Global climate change has really shifted our thinking on what a snowstorm looks like.

Despite all our advanced meteorological technology these days, it’s all brake lights and skidding along the road at the slightest sign of a flake.

Back in the day, Americans contended with some serious storms — that live on in history — that brought life to a screeching halt we could scarcely imagine now.

Here are three whoppers…

The Blizzard of 1888

Let’s rewind first to March of 1888, when a nasty rainstorm turned into an even nastier snowstorm in the Northeast.

New York City wasn’t even the hardest hit and got 22 inches of snow, and the city flooded when the weather warmed up enough for it to melt. The biggest snow drift was 52 feet high in Gravesend, N.Y., and wind gusts were reported up to 80 miles an hour. More than 400 people died as a result of the storm.

The New England Blizzard of 1978

Not only did the 1978 blizzard drop up to 4 inches of snow per hour for more than a full day, but it also struck during the afternoon after a clear morning.

Many were stuck out in the snow in their cars, with 3,000 cars and 500 trucks stranded along Massachusetts’ Route 128. The storm most affected Boston (with more than 27 inches of snow) and the state of Rhode Island.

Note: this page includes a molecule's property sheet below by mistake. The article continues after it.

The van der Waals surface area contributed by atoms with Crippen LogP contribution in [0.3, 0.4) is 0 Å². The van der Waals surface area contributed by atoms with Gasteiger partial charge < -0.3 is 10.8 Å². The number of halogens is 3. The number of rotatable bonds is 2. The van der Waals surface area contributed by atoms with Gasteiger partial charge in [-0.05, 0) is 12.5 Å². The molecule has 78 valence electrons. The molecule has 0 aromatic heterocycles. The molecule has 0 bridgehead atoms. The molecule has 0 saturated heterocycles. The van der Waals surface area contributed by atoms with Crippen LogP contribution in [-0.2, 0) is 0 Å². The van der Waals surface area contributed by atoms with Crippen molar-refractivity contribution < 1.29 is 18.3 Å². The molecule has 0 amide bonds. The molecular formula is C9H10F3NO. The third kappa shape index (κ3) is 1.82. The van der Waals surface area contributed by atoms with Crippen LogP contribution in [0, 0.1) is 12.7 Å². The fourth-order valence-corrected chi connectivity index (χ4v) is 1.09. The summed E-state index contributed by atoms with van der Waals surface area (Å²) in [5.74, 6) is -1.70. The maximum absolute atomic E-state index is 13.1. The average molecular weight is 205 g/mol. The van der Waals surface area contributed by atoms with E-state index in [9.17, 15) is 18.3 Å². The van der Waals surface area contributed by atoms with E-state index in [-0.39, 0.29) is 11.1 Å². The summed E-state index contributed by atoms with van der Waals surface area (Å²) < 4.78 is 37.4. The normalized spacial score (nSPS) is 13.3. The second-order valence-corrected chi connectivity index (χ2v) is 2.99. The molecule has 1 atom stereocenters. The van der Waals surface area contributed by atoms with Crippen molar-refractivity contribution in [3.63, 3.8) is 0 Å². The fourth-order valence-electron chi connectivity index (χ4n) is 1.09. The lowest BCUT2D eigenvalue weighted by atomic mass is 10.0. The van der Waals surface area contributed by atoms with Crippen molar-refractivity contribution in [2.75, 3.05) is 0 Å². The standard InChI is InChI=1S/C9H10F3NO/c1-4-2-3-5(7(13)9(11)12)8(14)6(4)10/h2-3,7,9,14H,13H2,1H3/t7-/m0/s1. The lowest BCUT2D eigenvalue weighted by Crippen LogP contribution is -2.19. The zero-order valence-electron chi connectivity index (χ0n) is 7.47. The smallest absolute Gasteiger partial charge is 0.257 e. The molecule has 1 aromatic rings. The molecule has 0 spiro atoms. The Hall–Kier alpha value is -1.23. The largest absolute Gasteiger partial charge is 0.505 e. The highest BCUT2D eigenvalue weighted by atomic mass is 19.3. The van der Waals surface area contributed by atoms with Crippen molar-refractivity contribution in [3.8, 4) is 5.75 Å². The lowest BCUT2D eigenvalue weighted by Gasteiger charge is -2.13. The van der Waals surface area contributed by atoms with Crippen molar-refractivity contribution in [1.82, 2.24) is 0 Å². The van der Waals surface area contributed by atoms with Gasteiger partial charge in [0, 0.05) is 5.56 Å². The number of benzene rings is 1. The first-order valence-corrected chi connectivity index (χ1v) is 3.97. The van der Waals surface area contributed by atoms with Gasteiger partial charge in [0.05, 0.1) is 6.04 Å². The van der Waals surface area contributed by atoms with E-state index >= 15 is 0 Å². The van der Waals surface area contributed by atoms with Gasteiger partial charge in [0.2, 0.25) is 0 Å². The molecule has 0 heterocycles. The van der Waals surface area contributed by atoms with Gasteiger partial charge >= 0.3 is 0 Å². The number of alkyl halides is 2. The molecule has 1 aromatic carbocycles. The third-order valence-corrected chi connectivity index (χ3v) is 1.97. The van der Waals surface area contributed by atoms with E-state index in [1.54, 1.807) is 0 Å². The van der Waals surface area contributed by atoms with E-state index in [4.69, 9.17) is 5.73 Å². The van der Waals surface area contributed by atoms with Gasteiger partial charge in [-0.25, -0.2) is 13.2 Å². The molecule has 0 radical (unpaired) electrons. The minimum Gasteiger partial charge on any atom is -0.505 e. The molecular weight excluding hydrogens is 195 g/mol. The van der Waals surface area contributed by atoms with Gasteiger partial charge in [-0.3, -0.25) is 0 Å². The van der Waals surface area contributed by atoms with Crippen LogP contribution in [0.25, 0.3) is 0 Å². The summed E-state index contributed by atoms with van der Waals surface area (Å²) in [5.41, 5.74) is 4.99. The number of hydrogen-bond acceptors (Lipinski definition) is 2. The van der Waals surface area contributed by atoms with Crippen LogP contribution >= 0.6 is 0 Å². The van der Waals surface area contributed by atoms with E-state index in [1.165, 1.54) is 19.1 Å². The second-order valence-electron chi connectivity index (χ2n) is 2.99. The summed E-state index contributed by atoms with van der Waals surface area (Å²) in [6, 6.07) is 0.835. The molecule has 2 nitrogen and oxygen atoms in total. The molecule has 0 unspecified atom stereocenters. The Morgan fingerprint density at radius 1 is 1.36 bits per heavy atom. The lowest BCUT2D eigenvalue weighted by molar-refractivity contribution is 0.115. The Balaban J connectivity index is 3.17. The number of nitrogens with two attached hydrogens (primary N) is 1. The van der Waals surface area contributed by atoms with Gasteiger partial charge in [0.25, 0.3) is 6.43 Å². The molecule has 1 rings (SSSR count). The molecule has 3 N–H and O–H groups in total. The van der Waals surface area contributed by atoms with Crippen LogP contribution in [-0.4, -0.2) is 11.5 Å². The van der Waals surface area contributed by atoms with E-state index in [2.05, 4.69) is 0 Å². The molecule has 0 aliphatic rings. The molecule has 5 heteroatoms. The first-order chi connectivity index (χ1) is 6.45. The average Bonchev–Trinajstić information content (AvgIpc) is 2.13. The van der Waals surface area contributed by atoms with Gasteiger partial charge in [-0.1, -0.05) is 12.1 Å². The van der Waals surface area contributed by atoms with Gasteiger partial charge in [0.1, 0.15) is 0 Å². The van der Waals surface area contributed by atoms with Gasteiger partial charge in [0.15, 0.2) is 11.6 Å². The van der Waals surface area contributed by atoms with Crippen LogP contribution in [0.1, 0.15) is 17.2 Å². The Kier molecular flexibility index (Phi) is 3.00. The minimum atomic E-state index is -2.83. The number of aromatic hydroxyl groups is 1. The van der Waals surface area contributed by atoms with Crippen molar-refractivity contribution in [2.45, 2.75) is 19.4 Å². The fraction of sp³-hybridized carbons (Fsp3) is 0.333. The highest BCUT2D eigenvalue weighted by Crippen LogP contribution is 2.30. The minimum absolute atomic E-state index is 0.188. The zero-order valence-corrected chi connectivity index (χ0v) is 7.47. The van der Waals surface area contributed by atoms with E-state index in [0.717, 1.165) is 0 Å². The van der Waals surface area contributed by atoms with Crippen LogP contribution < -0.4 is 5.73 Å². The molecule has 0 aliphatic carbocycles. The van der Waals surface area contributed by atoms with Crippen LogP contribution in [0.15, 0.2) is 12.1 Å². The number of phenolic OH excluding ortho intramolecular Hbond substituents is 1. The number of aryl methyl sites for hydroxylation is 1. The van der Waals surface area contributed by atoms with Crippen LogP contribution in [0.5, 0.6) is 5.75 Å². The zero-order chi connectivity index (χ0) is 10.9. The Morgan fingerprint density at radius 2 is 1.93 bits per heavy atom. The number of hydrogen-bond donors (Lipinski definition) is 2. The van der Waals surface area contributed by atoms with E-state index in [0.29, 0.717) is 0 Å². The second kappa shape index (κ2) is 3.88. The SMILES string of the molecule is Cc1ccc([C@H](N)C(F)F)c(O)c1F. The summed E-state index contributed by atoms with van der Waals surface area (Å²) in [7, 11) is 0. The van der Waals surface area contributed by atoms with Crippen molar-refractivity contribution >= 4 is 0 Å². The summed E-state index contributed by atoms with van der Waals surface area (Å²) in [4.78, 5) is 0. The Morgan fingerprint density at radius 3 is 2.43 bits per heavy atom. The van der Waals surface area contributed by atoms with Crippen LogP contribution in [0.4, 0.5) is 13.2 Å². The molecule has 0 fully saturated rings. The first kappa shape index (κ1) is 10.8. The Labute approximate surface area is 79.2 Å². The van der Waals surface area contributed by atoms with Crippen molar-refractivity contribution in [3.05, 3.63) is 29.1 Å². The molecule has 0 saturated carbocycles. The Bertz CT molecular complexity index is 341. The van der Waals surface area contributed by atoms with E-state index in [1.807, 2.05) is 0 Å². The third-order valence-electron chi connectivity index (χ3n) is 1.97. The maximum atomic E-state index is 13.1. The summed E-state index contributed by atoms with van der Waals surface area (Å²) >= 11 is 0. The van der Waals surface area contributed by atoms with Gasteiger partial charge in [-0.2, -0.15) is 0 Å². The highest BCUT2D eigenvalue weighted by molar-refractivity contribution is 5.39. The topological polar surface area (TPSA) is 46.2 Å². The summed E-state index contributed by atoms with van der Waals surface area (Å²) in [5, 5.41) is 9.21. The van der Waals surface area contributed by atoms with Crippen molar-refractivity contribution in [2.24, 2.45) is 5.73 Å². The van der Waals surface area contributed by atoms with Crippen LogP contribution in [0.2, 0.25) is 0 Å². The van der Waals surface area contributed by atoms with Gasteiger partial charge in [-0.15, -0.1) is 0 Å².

Storm of the Century, 1993

In 1993, a snowstorm swept in that affected 26 states — and 50 percent of the country’s population! This storm was actually a series of storms that took place from March 12 to 15, shutting down every major airport on the East Coast at some point. Homes fell into the sea, roofs collapsed and the death toll reached almost 300.

Snow storm of the Winter of 93 showing cars burred


West Coast bonus: Mount Shasta

The East Coast doesn’t get all the attention: In 1959, a colossal storm system dropped 189 inches of snow on Mount Shasta, Calif., less than 100 miles south of the Oregon border. This storm didn’t affect many of the locals, but the snowfall totals prove they just don’t make ’em like they used to!


The common factor here: People just weren’t prepared for the storms. Though we may not see a crazy snow storm like these in our lifetime, we can better prepare for whatever comes our way. Part of that is having a plan for complete snow and ice management, with the tools and crews to help you address a storm’s aftermath.

Neave Group put together a whitepaper, “The Ultimate Guide to Hiring a Snow and Ice Management Contractor”, with the most important questions to ask when you’re looking for a company to assist you during the winter months. Download it today….before the snow and ice is overwhelming!

If you are a property manager or business owner, feel free to contact Neave Group with your questions — give us a call at (845) 463-0592, and we’ll discuss creating a plan to best prepare your site for whatever the season brings.